Prince shot much of his Oscar-winning movie "Purple Rain" inside.
Walk through the doors and you can almost sense his presence, backlit, in white leather, smoke all around, cloud guitar in hand, ready to play. Just like the movie.
First Avenue, corner of First Avenue & 7th Street, Minneapolis; +1 612 332 1775
A year before his death, Prince bought the house featured in the movie "Purple Rain" -- a three-bed, barn-style residential in southwest Minneapolis.
"The Kid" may have grown up here in the film, but don't expect to see where he made out with Apollonia.
The house, not to be confused with Prince's real-life Purple House in Chanhassen, where he lived in the early 80s but had bulldozed after moving, was only used for exterior shots.
Today it has an eerie presence, dilapidated and empty, in an otherwise normal residential street, with flowers and purple candles left like an altar at its steps.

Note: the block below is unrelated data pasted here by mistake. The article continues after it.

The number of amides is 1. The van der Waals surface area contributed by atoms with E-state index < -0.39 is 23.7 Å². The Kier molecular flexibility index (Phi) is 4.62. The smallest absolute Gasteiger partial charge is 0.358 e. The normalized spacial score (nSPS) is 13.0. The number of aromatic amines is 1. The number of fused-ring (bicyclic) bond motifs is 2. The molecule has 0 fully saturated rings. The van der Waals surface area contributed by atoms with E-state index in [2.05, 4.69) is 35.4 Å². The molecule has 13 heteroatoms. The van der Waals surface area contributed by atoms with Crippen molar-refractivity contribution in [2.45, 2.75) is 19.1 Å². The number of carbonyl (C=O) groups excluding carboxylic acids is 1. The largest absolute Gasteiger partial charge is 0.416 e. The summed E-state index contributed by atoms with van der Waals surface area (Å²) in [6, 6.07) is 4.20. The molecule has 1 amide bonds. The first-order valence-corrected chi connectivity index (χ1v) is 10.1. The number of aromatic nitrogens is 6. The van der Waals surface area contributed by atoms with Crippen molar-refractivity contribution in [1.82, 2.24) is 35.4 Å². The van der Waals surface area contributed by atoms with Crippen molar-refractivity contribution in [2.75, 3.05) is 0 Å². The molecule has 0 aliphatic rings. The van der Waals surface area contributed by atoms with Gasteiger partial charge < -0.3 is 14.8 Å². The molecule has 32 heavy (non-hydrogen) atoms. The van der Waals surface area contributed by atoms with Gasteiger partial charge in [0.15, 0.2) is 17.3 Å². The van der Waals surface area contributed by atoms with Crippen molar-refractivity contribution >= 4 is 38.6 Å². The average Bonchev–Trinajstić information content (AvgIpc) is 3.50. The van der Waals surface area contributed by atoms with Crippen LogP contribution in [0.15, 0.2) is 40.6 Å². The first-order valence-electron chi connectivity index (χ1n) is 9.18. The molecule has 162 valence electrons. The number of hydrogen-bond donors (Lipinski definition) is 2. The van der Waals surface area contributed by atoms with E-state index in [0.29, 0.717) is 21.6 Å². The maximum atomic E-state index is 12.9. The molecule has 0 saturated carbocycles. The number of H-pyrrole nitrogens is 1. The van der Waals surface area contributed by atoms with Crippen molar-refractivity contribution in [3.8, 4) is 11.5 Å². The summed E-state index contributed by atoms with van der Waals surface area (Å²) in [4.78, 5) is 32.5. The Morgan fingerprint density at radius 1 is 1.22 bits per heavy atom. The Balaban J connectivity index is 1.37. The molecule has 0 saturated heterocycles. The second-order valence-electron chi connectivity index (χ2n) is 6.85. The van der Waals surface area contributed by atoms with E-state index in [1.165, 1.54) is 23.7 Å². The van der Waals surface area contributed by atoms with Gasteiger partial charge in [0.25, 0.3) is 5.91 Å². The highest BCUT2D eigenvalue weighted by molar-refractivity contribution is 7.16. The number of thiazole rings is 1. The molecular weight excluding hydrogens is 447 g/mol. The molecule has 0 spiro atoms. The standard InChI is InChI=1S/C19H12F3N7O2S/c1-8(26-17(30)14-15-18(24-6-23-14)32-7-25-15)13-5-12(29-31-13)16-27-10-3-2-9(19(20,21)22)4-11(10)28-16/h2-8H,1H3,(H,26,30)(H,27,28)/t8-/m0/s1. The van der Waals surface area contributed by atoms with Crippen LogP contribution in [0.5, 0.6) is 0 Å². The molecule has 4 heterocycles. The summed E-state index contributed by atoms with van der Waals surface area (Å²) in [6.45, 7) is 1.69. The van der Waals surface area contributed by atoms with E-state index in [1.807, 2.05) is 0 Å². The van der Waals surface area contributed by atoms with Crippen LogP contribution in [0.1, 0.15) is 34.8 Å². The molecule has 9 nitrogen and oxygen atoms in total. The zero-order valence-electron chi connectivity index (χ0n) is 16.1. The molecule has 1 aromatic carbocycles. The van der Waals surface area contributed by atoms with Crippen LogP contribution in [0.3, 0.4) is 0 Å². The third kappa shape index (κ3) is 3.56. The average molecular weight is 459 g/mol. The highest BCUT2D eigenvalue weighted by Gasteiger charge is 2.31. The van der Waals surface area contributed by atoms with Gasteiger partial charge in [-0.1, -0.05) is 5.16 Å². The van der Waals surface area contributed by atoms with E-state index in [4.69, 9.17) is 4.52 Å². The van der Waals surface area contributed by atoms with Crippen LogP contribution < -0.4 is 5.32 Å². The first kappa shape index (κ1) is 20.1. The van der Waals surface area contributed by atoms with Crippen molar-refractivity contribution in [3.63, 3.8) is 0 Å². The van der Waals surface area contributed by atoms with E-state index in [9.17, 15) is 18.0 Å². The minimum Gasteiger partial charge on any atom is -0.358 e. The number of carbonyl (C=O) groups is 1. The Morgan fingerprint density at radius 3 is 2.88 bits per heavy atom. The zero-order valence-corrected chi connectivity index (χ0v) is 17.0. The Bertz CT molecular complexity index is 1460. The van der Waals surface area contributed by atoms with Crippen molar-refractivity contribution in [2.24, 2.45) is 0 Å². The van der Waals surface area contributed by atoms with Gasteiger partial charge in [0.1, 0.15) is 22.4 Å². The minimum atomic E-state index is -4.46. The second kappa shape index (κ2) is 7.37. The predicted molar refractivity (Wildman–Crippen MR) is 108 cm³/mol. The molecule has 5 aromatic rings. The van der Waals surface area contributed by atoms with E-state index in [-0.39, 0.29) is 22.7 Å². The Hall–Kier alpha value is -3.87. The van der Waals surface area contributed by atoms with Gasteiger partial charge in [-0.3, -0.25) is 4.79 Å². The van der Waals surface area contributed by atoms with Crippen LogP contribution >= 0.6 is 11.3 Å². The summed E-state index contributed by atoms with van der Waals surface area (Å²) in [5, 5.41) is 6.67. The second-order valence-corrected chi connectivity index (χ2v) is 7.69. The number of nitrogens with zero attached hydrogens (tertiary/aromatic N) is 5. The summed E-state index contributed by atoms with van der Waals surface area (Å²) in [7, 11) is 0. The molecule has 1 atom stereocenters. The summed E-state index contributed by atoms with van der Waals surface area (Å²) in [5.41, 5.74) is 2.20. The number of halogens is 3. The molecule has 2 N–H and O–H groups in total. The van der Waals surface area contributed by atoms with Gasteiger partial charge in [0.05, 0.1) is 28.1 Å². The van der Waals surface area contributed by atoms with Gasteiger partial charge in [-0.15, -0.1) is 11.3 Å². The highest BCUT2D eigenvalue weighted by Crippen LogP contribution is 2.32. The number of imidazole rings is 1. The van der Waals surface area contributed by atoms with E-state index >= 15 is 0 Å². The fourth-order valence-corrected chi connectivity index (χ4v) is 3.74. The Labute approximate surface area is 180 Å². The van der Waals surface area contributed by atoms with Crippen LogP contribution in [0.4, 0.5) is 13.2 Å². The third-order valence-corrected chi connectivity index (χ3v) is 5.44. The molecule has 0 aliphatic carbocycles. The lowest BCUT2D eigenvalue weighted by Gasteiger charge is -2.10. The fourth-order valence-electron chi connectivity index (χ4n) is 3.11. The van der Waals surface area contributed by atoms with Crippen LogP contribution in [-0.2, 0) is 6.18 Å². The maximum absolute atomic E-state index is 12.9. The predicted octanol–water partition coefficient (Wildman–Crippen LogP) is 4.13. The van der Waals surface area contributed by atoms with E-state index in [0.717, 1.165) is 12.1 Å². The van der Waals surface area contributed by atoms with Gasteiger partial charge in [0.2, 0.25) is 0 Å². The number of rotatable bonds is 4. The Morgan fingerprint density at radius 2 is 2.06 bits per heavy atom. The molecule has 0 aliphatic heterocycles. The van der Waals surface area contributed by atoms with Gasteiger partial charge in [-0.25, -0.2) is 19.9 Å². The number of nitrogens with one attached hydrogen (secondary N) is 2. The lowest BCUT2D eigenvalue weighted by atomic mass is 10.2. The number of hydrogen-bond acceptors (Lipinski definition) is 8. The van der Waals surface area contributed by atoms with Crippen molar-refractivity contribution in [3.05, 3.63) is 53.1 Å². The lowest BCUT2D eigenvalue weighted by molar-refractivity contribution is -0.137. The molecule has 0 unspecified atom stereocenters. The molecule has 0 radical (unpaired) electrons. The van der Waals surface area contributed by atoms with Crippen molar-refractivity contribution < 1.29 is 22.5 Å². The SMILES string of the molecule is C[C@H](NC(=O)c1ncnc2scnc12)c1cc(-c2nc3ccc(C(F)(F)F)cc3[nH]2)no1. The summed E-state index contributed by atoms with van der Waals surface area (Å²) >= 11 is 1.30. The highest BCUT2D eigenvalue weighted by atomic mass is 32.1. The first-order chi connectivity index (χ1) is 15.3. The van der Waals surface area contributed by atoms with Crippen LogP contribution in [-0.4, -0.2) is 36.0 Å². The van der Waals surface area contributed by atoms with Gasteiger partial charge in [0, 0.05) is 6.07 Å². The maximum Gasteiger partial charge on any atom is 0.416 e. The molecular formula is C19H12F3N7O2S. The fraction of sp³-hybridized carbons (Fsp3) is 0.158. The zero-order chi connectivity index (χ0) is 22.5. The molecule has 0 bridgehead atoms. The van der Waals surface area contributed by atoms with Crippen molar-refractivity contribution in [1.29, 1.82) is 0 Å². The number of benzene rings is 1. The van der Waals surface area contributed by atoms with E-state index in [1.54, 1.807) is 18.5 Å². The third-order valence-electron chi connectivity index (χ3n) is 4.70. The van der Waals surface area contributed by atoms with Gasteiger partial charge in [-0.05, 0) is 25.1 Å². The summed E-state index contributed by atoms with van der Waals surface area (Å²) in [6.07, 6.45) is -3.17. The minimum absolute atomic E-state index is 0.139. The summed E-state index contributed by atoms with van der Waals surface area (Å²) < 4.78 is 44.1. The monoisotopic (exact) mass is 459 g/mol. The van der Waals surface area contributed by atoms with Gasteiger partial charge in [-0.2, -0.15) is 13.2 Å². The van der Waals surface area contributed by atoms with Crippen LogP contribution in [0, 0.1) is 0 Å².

Purple Rain House, 3420 Snelling Avenue, Minneapolis.
This iconic live music and dinner club, in the heart of downtown Minneapolis, was one of Prince's favorite hangouts.
He had his own table on the second floor, where he could sneak in unobserved to watch shows and even played here too: using the tiny stage to warm up for a 2013 tour in front of just 350 lucky locals.
The Raspberry Beret Bellini is fresh, delicious and made in his honor.
Dakota Jazz Club, 1010 Nicollet Mall, Minneapolis; +1 612 332 5299 (Box Office) / +1 612 332 1010 (Dinner Reservations)
A Minneapolis bastion of counter-culture spirit since 1968, the Electric Fetus, an Aladdin's cave of independent music, rare vinyl and quirky left-of-center gifts, is where Prince went to buy his music.
"He had a golden aura," one sales assistant says, describing those visits. "He floated, he didn't walk."